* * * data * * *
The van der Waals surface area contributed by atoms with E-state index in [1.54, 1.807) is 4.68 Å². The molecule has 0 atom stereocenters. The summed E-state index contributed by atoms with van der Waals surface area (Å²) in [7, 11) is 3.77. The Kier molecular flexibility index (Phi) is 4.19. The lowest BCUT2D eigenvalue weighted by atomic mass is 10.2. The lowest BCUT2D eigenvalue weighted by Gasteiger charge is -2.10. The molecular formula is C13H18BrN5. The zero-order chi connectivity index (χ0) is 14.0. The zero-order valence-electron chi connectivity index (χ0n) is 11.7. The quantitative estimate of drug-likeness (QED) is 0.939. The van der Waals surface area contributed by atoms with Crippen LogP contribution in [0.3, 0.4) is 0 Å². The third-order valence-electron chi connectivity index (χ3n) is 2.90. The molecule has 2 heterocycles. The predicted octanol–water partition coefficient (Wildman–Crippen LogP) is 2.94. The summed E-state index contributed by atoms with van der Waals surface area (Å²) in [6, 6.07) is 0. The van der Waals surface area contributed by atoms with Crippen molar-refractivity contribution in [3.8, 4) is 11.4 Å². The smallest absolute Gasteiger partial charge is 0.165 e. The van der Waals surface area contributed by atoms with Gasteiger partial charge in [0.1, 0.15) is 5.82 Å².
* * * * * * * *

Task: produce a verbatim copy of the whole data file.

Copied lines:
The van der Waals surface area contributed by atoms with E-state index in [1.54, 1.807) is 4.68 Å². The molecule has 0 atom stereocenters. The summed E-state index contributed by atoms with van der Waals surface area (Å²) in [7, 11) is 3.77. The Kier molecular flexibility index (Phi) is 4.19. The lowest BCUT2D eigenvalue weighted by atomic mass is 10.2. The lowest BCUT2D eigenvalue weighted by Gasteiger charge is -2.10. The molecular formula is C13H18BrN5. The zero-order chi connectivity index (χ0) is 14.0. The zero-order valence-electron chi connectivity index (χ0n) is 11.7. The quantitative estimate of drug-likeness (QED) is 0.939. The van der Waals surface area contributed by atoms with Crippen LogP contribution in [0.3, 0.4) is 0 Å². The third-order valence-electron chi connectivity index (χ3n) is 2.90. The molecule has 2 heterocycles. The predicted octanol–water partition coefficient (Wildman–Crippen LogP) is 2.94. The summed E-state index contributed by atoms with van der Waals surface area (Å²) in [6, 6.07) is 0. The van der Waals surface area contributed by atoms with Crippen molar-refractivity contribution in [3.8, 4) is 11.4 Å². The smallest absolute Gasteiger partial charge is 0.165 e. The van der Waals surface area contributed by atoms with Gasteiger partial charge in [0.1, 0.15) is 5.82 Å².